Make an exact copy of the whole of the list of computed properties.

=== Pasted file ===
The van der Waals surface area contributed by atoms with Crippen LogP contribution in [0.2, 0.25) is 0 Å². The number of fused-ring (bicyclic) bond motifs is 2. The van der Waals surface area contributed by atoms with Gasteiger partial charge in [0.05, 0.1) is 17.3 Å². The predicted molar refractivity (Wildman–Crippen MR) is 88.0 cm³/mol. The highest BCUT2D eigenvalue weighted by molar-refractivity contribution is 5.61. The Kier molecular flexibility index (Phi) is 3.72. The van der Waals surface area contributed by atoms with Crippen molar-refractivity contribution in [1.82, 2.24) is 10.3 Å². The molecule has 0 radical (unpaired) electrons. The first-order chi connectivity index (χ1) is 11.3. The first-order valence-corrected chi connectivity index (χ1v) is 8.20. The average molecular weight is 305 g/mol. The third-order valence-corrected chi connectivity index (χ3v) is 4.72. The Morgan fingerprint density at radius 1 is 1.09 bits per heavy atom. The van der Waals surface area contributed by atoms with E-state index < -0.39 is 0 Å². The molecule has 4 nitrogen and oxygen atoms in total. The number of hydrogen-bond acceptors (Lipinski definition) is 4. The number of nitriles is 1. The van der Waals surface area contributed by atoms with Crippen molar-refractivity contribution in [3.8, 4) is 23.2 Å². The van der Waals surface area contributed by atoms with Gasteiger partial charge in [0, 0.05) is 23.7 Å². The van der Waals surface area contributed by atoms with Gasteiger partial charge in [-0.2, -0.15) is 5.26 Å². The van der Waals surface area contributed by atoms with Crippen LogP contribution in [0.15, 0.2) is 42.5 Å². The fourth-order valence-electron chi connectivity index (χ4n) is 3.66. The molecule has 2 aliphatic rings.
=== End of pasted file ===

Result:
The van der Waals surface area contributed by atoms with Crippen LogP contribution in [0.2, 0.25) is 0 Å². The number of fused-ring (bicyclic) bond motifs is 2. The van der Waals surface area contributed by atoms with Gasteiger partial charge in [0.05, 0.1) is 17.3 Å². The predicted molar refractivity (Wildman–Crippen MR) is 88.0 cm³/mol. The highest BCUT2D eigenvalue weighted by molar-refractivity contribution is 5.61. The Kier molecular flexibility index (Phi) is 3.72. The van der Waals surface area contributed by atoms with Crippen molar-refractivity contribution in [1.82, 2.24) is 10.3 Å². The molecule has 0 radical (unpaired) electrons. The first-order chi connectivity index (χ1) is 11.3. The first-order valence-corrected chi connectivity index (χ1v) is 8.20. The average molecular weight is 305 g/mol. The third-order valence-corrected chi connectivity index (χ3v) is 4.72. The Morgan fingerprint density at radius 1 is 1.09 bits per heavy atom. The van der Waals surface area contributed by atoms with E-state index < -0.39 is 0 Å². The molecule has 4 nitrogen and oxygen atoms in total. The number of hydrogen-bond acceptors (Lipinski definition) is 4. The number of nitriles is 1. The van der Waals surface area contributed by atoms with Crippen molar-refractivity contribution in [3.8, 4) is 23.2 Å². The van der Waals surface area contributed by atoms with Gasteiger partial charge in [0, 0.05) is 23.7 Å². The van der Waals surface area contributed by atoms with Gasteiger partial charge in [-0.2, -0.15) is 5.26 Å². The van der Waals surface area contributed by atoms with Crippen LogP contribution in [0.15, 0.2) is 42.5 Å². The fourth-order valence-electron chi connectivity index (χ4n) is 3.66. The molecule has 2 aliphatic rings.